The instructions in this post offer more context than those in our GitHub repository, so feel free to head there if you are just looking for commands. Note this feature is still in early beta, as it has been tested on a limited variety of machines. If you run into trouble, please post your issue in GitHub.
So you’ve been watching the Operator project since we kicked off our beta in November 2020 and you’ve been thinking, “that sounds cool, I’ll try that out once I can run it on a server.”
Well now’s the time!
Recently, we released our first approach for installing Operator on a server and programmatically running (and tearing down) the full lifecycle of an automated red team.
To start, clone the open-source Operator Support repository. Got it? In this repository, you’ll find all open-source plugins, along with a set of tools which are designed to work with the Operator ecosystem.
If you haven’t used Vagrant before, you’ll want to pause here and install Vagrant and VirtualBox for your operating system. If you’re on a modern MacOS, this may be as easy as brew install virtualbox vagrant. If you’re on a MacOS, you’ll additionally need to install xQuartz, which is required for X11 forwarding.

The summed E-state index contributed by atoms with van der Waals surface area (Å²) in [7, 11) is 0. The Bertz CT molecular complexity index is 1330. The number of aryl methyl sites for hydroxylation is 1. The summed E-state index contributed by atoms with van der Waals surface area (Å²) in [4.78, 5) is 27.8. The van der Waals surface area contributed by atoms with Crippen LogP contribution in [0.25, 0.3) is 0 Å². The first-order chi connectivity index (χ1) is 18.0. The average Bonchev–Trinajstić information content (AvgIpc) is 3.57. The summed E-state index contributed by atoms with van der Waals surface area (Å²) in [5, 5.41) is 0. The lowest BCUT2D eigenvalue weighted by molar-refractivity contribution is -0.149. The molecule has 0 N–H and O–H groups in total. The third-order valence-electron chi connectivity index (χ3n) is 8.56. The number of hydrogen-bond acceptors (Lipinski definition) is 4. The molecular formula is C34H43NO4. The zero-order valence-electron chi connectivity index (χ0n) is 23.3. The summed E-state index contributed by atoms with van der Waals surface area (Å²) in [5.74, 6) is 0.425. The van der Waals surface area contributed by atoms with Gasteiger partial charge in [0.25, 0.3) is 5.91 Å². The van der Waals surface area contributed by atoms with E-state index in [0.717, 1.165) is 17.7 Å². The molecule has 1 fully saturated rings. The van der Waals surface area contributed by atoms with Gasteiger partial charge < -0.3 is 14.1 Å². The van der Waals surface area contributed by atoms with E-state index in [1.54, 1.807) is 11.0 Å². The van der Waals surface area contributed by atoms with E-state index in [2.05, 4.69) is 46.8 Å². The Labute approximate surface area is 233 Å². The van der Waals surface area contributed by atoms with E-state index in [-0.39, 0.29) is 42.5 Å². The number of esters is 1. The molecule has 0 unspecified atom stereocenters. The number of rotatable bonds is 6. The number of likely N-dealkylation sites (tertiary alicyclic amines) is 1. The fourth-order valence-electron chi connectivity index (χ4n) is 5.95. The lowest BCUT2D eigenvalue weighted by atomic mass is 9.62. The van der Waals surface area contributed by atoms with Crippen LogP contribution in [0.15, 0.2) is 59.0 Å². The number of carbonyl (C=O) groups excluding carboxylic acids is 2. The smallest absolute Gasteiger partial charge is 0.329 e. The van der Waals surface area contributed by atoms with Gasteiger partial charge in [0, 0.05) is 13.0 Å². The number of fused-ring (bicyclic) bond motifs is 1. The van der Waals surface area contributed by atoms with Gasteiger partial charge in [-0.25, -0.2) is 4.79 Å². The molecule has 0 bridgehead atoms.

From a terminal, change directory to the tools/dialup directory and issue the standard vagrant up command to boot the server. This typically takes a few minutes as a new Ubuntu 20.04 image gets pulled down and provisioned within your VirtualBox environment. You shouldn’t see any errors while this runs. Move on to the next step once the terminal gives you the prompt back.
Run the quick vagrant ssh-config command to generate a configuration file for establishing normal SSH connection.
Next it’s time to start Operator, which you can do remotely by starting the app via SSH. You’ll get a password prompt, which will be vagrant by default.
ssh -XC -p 2222 vagrant@localhost operator